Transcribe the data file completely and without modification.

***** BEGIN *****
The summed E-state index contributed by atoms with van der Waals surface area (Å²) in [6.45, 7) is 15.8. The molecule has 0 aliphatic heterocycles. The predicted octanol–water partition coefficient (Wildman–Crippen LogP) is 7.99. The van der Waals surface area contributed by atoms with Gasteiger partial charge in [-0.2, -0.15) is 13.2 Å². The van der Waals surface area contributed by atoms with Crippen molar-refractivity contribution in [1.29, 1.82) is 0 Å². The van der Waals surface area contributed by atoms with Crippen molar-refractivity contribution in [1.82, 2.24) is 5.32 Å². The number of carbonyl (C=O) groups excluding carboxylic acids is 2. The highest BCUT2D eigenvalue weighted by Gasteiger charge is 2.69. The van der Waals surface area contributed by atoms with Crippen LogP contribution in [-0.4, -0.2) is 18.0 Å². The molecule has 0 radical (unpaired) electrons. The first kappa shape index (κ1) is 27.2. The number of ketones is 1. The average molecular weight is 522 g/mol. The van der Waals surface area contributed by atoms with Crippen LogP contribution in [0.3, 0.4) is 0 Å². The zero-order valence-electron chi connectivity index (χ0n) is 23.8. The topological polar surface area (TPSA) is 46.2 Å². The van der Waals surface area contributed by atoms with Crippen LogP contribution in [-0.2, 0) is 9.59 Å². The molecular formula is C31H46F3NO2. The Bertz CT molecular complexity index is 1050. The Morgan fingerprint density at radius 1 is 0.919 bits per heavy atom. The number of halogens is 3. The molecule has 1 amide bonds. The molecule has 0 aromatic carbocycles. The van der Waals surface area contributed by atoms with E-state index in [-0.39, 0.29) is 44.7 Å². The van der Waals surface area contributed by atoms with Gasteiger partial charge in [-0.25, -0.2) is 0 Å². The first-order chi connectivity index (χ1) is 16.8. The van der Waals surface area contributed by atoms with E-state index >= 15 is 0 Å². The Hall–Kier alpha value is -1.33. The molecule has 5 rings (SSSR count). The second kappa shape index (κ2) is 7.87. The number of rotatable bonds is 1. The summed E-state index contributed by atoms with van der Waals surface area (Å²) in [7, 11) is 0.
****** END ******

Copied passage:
The summed E-state index contributed by atoms with van der Waals surface area (Å²) in [6.45, 7) is 15.8. The molecule has 0 aliphatic heterocycles. The predicted octanol–water partition coefficient (Wildman–Crippen LogP) is 7.99. The van der Waals surface area contributed by atoms with Gasteiger partial charge in [-0.2, -0.15) is 13.2 Å². The van der Waals surface area contributed by atoms with Crippen molar-refractivity contribution in [1.29, 1.82) is 0 Å². The van der Waals surface area contributed by atoms with Crippen molar-refractivity contribution in [1.82, 2.24) is 5.32 Å². The number of carbonyl (C=O) groups excluding carboxylic acids is 2. The highest BCUT2D eigenvalue weighted by Gasteiger charge is 2.69. The van der Waals surface area contributed by atoms with Crippen LogP contribution in [-0.4, -0.2) is 18.0 Å². The molecule has 0 radical (unpaired) electrons. The first kappa shape index (κ1) is 27.2. The number of ketones is 1. The average molecular weight is 522 g/mol. The van der Waals surface area contributed by atoms with Crippen LogP contribution in [0.3, 0.4) is 0 Å². The zero-order valence-electron chi connectivity index (χ0n) is 23.8. The topological polar surface area (TPSA) is 46.2 Å². The van der Waals surface area contributed by atoms with Crippen LogP contribution in [-0.2, 0) is 9.59 Å². The molecular formula is C31H46F3NO2. The Bertz CT molecular complexity index is 1050. The Morgan fingerprint density at radius 1 is 0.919 bits per heavy atom. The number of halogens is 3. The molecule has 1 amide bonds. The molecule has 0 aromatic carbocycles. The van der Waals surface area contributed by atoms with E-state index in [-0.39, 0.29) is 44.7 Å². The van der Waals surface area contributed by atoms with Gasteiger partial charge in [-0.25, -0.2) is 0 Å². The first-order chi connectivity index (χ1) is 16.8. The van der Waals surface area contributed by atoms with E-state index >= 15 is 0 Å². The Hall–Kier alpha value is -1.33. The molecule has 5 rings (SSSR count). The second kappa shape index (κ2) is 7.87. The number of rotatable bonds is 1. The summed E-state index contributed by atoms with van der Waals surface area (Å²) in [7, 11) is 0.